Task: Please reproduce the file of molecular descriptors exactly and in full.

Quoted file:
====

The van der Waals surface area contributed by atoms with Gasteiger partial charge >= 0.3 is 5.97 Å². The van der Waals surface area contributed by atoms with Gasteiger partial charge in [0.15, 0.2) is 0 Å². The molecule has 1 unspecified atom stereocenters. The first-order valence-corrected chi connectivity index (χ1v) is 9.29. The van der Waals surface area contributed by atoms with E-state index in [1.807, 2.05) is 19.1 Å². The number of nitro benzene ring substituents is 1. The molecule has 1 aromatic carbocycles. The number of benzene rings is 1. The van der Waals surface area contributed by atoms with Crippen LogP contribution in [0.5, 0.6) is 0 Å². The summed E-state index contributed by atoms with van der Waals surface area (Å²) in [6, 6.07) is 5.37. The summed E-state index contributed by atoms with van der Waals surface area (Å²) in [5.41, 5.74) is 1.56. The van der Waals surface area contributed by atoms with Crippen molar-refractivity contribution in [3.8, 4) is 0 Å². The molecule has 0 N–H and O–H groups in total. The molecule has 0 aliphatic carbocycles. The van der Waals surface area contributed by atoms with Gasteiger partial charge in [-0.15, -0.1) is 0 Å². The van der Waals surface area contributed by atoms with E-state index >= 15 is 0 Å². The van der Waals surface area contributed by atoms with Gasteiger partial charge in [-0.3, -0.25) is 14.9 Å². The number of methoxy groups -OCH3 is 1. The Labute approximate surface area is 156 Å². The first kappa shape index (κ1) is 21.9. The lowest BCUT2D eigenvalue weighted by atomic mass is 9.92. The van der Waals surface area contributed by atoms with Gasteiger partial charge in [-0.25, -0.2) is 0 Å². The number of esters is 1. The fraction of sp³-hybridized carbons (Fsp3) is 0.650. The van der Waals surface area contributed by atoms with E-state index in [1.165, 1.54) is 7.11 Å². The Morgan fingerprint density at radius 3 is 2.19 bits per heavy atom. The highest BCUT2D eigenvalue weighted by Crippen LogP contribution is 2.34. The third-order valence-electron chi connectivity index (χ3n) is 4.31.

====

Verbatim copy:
The van der Waals surface area contributed by atoms with Gasteiger partial charge >= 0.3 is 5.97 Å². The van der Waals surface area contributed by atoms with Gasteiger partial charge in [0.15, 0.2) is 0 Å². The molecule has 1 unspecified atom stereocenters. The first-order valence-corrected chi connectivity index (χ1v) is 9.29. The van der Waals surface area contributed by atoms with E-state index in [1.807, 2.05) is 19.1 Å². The number of nitro benzene ring substituents is 1. The molecule has 1 aromatic carbocycles. The number of benzene rings is 1. The van der Waals surface area contributed by atoms with Crippen LogP contribution in [0.5, 0.6) is 0 Å². The summed E-state index contributed by atoms with van der Waals surface area (Å²) in [6, 6.07) is 5.37. The summed E-state index contributed by atoms with van der Waals surface area (Å²) in [5.41, 5.74) is 1.56. The van der Waals surface area contributed by atoms with Crippen molar-refractivity contribution in [3.8, 4) is 0 Å². The molecule has 0 N–H and O–H groups in total. The molecule has 0 aliphatic carbocycles. The van der Waals surface area contributed by atoms with Gasteiger partial charge in [-0.15, -0.1) is 0 Å². The van der Waals surface area contributed by atoms with E-state index >= 15 is 0 Å². The van der Waals surface area contributed by atoms with Gasteiger partial charge in [-0.3, -0.25) is 14.9 Å². The number of methoxy groups -OCH3 is 1. The Labute approximate surface area is 156 Å². The first kappa shape index (κ1) is 21.9. The lowest BCUT2D eigenvalue weighted by atomic mass is 9.92. The van der Waals surface area contributed by atoms with Gasteiger partial charge in [-0.25, -0.2) is 0 Å². The number of esters is 1. The fraction of sp³-hybridized carbons (Fsp3) is 0.650. The van der Waals surface area contributed by atoms with E-state index in [1.165, 1.54) is 7.11 Å². The Morgan fingerprint density at radius 3 is 2.19 bits per heavy atom. The highest BCUT2D eigenvalue weighted by Crippen LogP contribution is 2.34. The third-order valence-electron chi connectivity index (χ3n) is 4.31.